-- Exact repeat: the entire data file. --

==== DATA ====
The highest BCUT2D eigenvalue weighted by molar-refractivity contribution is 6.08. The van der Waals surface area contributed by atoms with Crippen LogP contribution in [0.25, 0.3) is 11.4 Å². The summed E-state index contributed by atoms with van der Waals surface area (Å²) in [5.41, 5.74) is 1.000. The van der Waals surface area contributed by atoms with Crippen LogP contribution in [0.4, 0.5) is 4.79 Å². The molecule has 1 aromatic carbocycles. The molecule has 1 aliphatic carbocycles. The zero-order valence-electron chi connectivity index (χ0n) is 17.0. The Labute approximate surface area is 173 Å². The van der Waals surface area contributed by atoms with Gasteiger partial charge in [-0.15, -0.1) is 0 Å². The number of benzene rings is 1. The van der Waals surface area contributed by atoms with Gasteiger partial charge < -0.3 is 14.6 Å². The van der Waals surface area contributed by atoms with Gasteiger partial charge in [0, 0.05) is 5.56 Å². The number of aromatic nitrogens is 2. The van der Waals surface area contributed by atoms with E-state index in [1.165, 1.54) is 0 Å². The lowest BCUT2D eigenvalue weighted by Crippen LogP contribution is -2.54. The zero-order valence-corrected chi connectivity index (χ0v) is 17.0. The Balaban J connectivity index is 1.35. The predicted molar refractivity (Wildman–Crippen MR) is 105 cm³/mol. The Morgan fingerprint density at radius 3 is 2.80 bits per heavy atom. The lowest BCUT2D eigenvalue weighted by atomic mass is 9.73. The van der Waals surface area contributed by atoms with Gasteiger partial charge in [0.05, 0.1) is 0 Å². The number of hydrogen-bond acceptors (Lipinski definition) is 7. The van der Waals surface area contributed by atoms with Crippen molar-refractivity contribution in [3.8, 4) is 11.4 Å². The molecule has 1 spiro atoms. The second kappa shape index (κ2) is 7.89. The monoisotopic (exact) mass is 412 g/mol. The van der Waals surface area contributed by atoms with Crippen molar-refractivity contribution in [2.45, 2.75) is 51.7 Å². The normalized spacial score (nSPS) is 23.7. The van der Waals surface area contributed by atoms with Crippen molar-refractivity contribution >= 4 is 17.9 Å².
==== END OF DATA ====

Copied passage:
The highest BCUT2D eigenvalue weighted by molar-refractivity contribution is 6.08. The van der Waals surface area contributed by atoms with Crippen LogP contribution in [0.25, 0.3) is 11.4 Å². The summed E-state index contributed by atoms with van der Waals surface area (Å²) in [5.41, 5.74) is 1.000. The van der Waals surface area contributed by atoms with Crippen LogP contribution in [0.4, 0.5) is 4.79 Å². The molecule has 1 aromatic carbocycles. The molecule has 1 aliphatic carbocycles. The zero-order valence-electron chi connectivity index (χ0n) is 17.0. The Labute approximate surface area is 173 Å². The van der Waals surface area contributed by atoms with Gasteiger partial charge in [-0.15, -0.1) is 0 Å². The number of benzene rings is 1. The van der Waals surface area contributed by atoms with Gasteiger partial charge < -0.3 is 14.6 Å². The van der Waals surface area contributed by atoms with Gasteiger partial charge in [0, 0.05) is 5.56 Å². The number of aromatic nitrogens is 2. The van der Waals surface area contributed by atoms with E-state index in [1.165, 1.54) is 0 Å². The lowest BCUT2D eigenvalue weighted by Crippen LogP contribution is -2.54. The zero-order valence-corrected chi connectivity index (χ0v) is 17.0. The Balaban J connectivity index is 1.35. The predicted molar refractivity (Wildman–Crippen MR) is 105 cm³/mol. The Morgan fingerprint density at radius 3 is 2.80 bits per heavy atom. The lowest BCUT2D eigenvalue weighted by atomic mass is 9.73. The van der Waals surface area contributed by atoms with Gasteiger partial charge in [0.05, 0.1) is 0 Å². The number of hydrogen-bond acceptors (Lipinski definition) is 7. The van der Waals surface area contributed by atoms with Crippen molar-refractivity contribution in [3.8, 4) is 11.4 Å². The molecule has 1 spiro atoms. The second kappa shape index (κ2) is 7.89. The monoisotopic (exact) mass is 412 g/mol. The van der Waals surface area contributed by atoms with Crippen molar-refractivity contribution in [2.45, 2.75) is 51.7 Å². The normalized spacial score (nSPS) is 23.7. The van der Waals surface area contributed by atoms with Crippen molar-refractivity contribution >= 4 is 17.9 Å².